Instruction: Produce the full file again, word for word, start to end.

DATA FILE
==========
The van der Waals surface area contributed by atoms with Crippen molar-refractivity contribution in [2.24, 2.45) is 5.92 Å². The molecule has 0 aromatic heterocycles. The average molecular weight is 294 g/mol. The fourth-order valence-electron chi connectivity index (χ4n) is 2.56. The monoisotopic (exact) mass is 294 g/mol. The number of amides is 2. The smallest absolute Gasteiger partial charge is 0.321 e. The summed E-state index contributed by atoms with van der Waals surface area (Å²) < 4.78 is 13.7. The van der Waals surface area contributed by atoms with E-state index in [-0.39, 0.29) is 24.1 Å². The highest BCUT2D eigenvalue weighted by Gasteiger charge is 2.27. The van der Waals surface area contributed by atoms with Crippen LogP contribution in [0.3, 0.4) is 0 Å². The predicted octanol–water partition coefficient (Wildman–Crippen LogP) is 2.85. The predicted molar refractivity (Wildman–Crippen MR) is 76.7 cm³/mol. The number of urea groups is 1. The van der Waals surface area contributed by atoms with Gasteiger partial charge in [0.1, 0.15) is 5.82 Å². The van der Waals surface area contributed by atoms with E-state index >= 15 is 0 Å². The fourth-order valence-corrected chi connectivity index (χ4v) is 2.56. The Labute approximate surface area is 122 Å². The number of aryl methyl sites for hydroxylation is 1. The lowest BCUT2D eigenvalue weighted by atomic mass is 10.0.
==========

The van der Waals surface area contributed by atoms with Crippen molar-refractivity contribution in [2.24, 2.45) is 5.92 Å². The molecule has 0 aromatic heterocycles. The average molecular weight is 294 g/mol. The fourth-order valence-electron chi connectivity index (χ4n) is 2.56. The monoisotopic (exact) mass is 294 g/mol. The number of amides is 2. The smallest absolute Gasteiger partial charge is 0.321 e. The summed E-state index contributed by atoms with van der Waals surface area (Å²) < 4.78 is 13.7. The van der Waals surface area contributed by atoms with E-state index in [-0.39, 0.29) is 24.1 Å². The highest BCUT2D eigenvalue weighted by Gasteiger charge is 2.27. The van der Waals surface area contributed by atoms with Crippen LogP contribution in [0.3, 0.4) is 0 Å². The predicted octanol–water partition coefficient (Wildman–Crippen LogP) is 2.85. The predicted molar refractivity (Wildman–Crippen MR) is 76.7 cm³/mol. The number of urea groups is 1. The van der Waals surface area contributed by atoms with Gasteiger partial charge in [0.1, 0.15) is 5.82 Å². The van der Waals surface area contributed by atoms with E-state index >= 15 is 0 Å². The fourth-order valence-corrected chi connectivity index (χ4v) is 2.56. The Labute approximate surface area is 122 Å². The number of aryl methyl sites for hydroxylation is 1. The lowest BCUT2D eigenvalue weighted by atomic mass is 10.0.